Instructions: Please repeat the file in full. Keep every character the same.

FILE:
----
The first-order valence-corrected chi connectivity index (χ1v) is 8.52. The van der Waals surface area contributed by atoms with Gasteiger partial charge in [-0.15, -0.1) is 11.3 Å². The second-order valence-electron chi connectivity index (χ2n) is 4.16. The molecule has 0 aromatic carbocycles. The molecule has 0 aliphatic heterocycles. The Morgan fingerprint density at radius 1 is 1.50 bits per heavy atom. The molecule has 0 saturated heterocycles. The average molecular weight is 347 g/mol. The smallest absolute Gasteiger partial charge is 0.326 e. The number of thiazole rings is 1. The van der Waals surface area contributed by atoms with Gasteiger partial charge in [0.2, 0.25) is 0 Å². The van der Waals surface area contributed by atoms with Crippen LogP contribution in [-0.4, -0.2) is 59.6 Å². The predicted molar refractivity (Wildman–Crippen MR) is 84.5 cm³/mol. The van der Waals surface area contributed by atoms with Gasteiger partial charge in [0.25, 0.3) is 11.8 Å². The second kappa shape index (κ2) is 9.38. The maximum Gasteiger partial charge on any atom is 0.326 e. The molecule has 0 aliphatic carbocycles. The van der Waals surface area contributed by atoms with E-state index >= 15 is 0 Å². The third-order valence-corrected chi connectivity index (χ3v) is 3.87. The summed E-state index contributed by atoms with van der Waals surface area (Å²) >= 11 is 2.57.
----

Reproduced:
The first-order valence-corrected chi connectivity index (χ1v) is 8.52. The van der Waals surface area contributed by atoms with Gasteiger partial charge in [-0.15, -0.1) is 11.3 Å². The second-order valence-electron chi connectivity index (χ2n) is 4.16. The molecule has 0 aromatic carbocycles. The molecule has 0 aliphatic heterocycles. The Morgan fingerprint density at radius 1 is 1.50 bits per heavy atom. The molecule has 0 saturated heterocycles. The average molecular weight is 347 g/mol. The smallest absolute Gasteiger partial charge is 0.326 e. The number of thiazole rings is 1. The van der Waals surface area contributed by atoms with Gasteiger partial charge in [0.2, 0.25) is 0 Å². The van der Waals surface area contributed by atoms with Crippen LogP contribution in [-0.4, -0.2) is 59.6 Å². The predicted molar refractivity (Wildman–Crippen MR) is 84.5 cm³/mol. The van der Waals surface area contributed by atoms with Gasteiger partial charge in [0.25, 0.3) is 11.8 Å². The second kappa shape index (κ2) is 9.38. The maximum Gasteiger partial charge on any atom is 0.326 e. The molecule has 0 aliphatic carbocycles. The van der Waals surface area contributed by atoms with E-state index >= 15 is 0 Å². The third-order valence-corrected chi connectivity index (χ3v) is 3.87. The summed E-state index contributed by atoms with van der Waals surface area (Å²) >= 11 is 2.57.